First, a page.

Luo Louzhen beckoned, and one of his bodyguards came forward to receive the letter, afterwards presenting it to him. Luo Louzhen read it and chuckled. “The Grand General is overly concerned. It’s not eight or nine years ago. These days, our army occupies Jianghuai5 and Sichuan. We also have the Yangtze as a natural barrier. If the Yong armies want to come and go as they did before, they’d be letting their imaginations run wild. This general understands the Grand General’s intent. Please reply to the Grand General that this general obeys the royal decree to take charge of the Huaidong military, not daring to slack off in the slightest. As for the matter the Grand General wrote of in the letter, this general understands. However, reinforcements are not necessary. My Huaidong contains seventy thousand troops. Can we not counter the Yong army’s offensive?”
This messenger was a military retainer of the Lu family. He looked indifferent at Luo Louzhen’s words, though with a hint of contempt. A fire rose in his heart in a fit of uncontrollable anger. The young soldier next to him gently tugged on his battle gown. The messenger held back his fury and said, “That being the case, please bestow the return letter, General, so this retainer can take it back.”
Luo Louzhen impatiently told a scribe at the banquet, “Adjunct Huang, pen a return letter to the Grand General for me. After you finish writing it, have him take it back.” Then he pointed at the messenger, his behavior haughty and rude. This time, the young soldier’s expression changed as well, his eyes flashing with killing intent.
Taking the return letter, the messenger and the young soldier turned and walked out of the tent. Once they exited through the main gate of the barracks, they could still hear the distant music coming from the camp. The young soldier said coldly, “We must tell Dad when we get back. If we let Luo Louzhen defend Huaidong, the Yong army is bound to push deep into our territory. Let’s make Dad ready to pick up the pieces.”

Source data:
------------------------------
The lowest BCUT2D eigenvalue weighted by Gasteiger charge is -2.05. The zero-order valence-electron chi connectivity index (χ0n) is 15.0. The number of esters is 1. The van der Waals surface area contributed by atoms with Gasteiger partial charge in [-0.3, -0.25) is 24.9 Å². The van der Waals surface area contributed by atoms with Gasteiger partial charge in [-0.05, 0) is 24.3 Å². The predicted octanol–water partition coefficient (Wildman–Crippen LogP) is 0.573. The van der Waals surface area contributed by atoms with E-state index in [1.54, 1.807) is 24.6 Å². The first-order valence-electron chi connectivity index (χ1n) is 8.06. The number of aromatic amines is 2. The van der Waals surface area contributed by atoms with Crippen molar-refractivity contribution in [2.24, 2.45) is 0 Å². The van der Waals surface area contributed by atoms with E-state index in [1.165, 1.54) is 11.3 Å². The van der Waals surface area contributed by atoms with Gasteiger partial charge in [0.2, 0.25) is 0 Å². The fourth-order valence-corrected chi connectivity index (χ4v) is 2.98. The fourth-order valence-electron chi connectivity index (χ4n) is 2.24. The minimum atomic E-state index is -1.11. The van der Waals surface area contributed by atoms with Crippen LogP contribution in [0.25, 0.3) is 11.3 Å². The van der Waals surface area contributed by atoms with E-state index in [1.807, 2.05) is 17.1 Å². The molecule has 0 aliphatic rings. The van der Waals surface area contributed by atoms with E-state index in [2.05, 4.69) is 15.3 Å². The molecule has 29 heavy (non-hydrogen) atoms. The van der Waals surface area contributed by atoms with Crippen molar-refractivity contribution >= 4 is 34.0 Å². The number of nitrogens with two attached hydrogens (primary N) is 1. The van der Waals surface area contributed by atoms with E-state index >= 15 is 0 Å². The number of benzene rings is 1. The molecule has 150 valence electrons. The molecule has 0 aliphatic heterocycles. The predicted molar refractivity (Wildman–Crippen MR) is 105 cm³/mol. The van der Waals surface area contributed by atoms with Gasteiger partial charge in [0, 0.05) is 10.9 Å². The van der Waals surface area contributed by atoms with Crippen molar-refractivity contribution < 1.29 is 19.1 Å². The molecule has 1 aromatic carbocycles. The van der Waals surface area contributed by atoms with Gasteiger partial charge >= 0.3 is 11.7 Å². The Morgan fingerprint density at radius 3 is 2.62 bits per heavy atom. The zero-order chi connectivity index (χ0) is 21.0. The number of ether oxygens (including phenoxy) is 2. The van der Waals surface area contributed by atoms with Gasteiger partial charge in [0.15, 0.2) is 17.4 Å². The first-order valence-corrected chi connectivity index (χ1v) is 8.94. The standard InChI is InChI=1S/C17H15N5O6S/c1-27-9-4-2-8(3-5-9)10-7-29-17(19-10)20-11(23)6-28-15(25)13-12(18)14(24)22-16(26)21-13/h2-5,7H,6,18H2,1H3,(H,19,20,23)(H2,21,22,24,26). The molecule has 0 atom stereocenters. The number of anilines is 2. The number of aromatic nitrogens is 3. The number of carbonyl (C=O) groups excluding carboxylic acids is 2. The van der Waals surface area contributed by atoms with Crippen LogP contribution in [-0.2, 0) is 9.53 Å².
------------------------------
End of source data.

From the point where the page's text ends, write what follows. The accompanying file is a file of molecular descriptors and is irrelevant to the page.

“Don’t worry, Young General,” sighed Lu Qun. “The Grand General knew of Luo Louzhen’s conduct long ago. We came here to pass the message simply to do what we could. The Grand General has a solution for later events. After the Young General and bodyguards rendezvous, go to Shouchun.6 The general defending Shouchun, Shi Guan, is strict by nature. The Grand General’s orders are for you to arrive before the twelfth. If you disobey the order, he’ll probably cane you.”
The young soldier couldn’t help but fret. He restrained the urge to rub the punished area. He had to ride for days after getting punished, not a comfortable experience.
Meanwhile, inside the Chuzhou Barracks, Luo Louzhen had chased away the messenger and was overjoyed. Seeing the officers at the banquet were getting antsy, he chuckled and said, “Fine, the song and dance has been enjoyed to its fullest. Generals, enjoy yourselves.”
This was what the generals had been waiting for. Seeing Luo Louzhen being helped out of the tent by two young women, an officer who had long since lost his patience pounced on a dancer. After each of the high-ranking officers carried a gorgeous maid out of the tent, the central tents that should have been in charge of tackling military problems rang out with obscene noises.
Luo Louzhen happily returned to his bedchamber-tent and fooled around for a while, then dozed off. Right after the start of the third watch, a bodyguard sprinted in and said, “General, the messenger of His Lord the Prime Minister requests an audience.”
Luo Louzhen, waking from a dream, broke out in a cold sweat from fright. Although making merry was only human, if he let Shang Weijun’s messenger see his conduct and the envoy spoke of it upon returning, it was certain to lower the prime minister’s reputation. Luo Louzhen’s authority and wealth were all granted by Shang Weijun, and he had married Shang Weijun’s niece. He would never dare to offend Shang Weijun. At once, he had the bodyguard hide the two young women in another tent, while he hurriedly washed his face with cold water. Luo Louzhen personally went to greet the messenger. However, the messenger cared not for the stink of wine and fragrant, feminine perfume on Luo Louzhen. He simply handed Luo Louzhen the letter handwritten by Shang Weijun and hurried off.